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REL Midwest Ask A REL Response

Early Warning Systems - Behavior

June 2017

Question:

What does the research say about evidence-based practices or interventions that improve student behavior?



Response:

Following an established Regional Educational Laboratory (REL) Midwest protocol, we conducted a search for research reports and descriptive studies on evidence-based practices or interventions that improve student behavior, an early warning system indicator. In particular, we focused on identifying resources related to suspension and expulsion at the secondary level. For details on the databases and sources, keywords and selection criteria used to create this response, please see the methods section at the end of this memo.

Below, we share a sampling of the publicly accessible resources on this topic. The search conducted is not comprehensive; other relevant references and resources may exist. We have not evaluated the quality of references and resources provided in this response, but offer this list to you for your information only.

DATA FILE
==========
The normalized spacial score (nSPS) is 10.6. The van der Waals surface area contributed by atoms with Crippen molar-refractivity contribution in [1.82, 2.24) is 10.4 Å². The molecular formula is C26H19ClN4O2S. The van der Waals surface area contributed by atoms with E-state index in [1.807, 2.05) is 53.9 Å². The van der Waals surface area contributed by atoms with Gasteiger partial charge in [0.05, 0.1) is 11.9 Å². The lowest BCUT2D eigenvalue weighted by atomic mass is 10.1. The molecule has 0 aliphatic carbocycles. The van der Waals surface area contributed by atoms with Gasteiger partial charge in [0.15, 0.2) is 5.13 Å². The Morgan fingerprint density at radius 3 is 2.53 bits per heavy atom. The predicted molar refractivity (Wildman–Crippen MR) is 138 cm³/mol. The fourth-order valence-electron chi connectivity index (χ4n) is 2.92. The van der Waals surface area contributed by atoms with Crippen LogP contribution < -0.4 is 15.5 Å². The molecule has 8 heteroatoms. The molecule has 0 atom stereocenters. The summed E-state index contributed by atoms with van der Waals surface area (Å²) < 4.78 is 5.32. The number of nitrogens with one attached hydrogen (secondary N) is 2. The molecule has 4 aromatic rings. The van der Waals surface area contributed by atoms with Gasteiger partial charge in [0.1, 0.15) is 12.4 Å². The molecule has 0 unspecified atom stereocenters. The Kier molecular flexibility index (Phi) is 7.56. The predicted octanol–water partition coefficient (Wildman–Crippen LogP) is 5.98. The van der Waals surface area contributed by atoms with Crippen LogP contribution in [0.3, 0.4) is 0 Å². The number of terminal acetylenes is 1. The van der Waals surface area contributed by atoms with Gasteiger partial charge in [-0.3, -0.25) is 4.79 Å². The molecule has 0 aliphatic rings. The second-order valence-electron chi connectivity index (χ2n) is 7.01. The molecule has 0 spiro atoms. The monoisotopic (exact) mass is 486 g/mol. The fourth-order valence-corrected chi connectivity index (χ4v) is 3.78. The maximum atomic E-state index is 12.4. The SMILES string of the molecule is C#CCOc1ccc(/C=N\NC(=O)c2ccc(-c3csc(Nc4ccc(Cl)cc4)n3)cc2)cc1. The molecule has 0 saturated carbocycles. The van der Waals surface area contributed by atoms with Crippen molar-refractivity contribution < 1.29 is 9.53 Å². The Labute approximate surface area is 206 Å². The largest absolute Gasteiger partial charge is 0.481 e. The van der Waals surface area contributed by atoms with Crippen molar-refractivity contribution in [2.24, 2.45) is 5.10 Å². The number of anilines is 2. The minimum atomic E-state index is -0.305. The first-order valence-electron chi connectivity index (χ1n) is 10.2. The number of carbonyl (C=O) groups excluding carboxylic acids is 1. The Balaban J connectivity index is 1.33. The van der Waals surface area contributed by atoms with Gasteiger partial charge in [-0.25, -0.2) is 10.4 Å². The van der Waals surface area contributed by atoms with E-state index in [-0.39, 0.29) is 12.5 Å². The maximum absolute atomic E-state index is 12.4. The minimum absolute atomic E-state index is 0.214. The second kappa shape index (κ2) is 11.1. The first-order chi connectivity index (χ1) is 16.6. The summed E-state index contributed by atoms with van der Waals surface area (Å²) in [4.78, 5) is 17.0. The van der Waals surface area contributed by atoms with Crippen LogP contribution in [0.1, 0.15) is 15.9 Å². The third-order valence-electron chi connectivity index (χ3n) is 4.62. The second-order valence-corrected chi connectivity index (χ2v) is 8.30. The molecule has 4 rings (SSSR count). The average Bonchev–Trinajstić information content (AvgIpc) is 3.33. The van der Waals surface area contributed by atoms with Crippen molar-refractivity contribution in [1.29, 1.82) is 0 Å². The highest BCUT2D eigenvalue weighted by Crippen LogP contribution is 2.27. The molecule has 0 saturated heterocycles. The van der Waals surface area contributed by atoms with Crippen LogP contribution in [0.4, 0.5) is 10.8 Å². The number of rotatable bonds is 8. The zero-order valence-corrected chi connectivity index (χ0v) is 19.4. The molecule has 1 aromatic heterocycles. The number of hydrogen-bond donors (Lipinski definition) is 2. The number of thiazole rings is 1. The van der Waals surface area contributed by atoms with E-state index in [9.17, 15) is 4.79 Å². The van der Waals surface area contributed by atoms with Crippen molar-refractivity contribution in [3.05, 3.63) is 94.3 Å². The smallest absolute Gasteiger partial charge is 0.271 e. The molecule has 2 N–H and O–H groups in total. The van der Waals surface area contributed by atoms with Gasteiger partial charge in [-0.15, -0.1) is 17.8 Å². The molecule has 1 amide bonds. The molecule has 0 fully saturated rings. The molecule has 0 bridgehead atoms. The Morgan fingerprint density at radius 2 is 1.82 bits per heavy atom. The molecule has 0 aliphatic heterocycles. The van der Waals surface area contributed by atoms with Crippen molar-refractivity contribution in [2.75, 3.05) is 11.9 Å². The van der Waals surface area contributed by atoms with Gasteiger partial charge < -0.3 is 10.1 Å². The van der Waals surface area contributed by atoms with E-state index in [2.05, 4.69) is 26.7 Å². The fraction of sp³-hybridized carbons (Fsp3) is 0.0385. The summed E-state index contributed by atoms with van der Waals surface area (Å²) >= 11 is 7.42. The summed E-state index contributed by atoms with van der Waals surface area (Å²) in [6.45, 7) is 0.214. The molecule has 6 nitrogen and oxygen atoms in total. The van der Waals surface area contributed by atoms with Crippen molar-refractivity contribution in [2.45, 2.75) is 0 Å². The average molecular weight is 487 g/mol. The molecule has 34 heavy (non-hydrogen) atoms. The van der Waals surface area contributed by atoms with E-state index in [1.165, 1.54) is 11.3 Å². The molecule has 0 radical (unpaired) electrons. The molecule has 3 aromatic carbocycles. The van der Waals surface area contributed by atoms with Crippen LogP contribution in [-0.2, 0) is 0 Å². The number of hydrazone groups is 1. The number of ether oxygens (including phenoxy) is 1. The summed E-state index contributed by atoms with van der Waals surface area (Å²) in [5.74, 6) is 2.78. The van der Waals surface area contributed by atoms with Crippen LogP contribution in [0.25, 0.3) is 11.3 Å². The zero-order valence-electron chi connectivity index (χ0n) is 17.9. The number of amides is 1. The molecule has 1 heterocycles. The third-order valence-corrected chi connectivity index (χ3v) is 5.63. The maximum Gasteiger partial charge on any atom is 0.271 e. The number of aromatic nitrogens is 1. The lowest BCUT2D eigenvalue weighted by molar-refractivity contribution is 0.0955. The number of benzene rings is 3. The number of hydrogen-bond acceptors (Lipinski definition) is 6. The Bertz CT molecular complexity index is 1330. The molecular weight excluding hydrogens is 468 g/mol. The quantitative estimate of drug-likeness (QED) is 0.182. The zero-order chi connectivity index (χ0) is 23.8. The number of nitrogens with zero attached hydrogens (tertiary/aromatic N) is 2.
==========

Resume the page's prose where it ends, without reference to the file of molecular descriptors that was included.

Research References

Bass, G., Lee, J., Wells, C., Carey, J. C., & Lee, S. (2015). Development and factor analysis of the protective factors index: A report card section related to the work of school counselors. Professional Counselor, 5(4), 516–528. Retrieved from https://eric.ed.gov/?id=EJ1109756

From the ERIC abstract: "The scale development and exploratory and confirmatory factor analyses of the Protective Factor Index (PFI) is described. The PFI is a 13-item component of elementary students' report cards that replaces typical items associated with student behavior. The PFI is based on the Construct-Based Approach (CBA) to school counseling, which proposes that primary and secondary prevention activities of school counseling programs should focus on socio-emotional, development-related psychological constructs that are associated with students' academic achievement and well-being, that have been demonstrated to be malleable, and that are within the range of expertise of school counselors. Teachers use the PFI to rate students' skills in four construct-based domains that are predictive of school success. School counselors use teachers' ratings to monitor student development and plan data-driven interventions."

Bergh, B., & Cowell, J. (2013). Discipline referral outcomes: Meeting the needs of students. Education Leadership Review, 14(3), 12-21. Retrieved from https://eric.ed.gov/?id=EJ1105374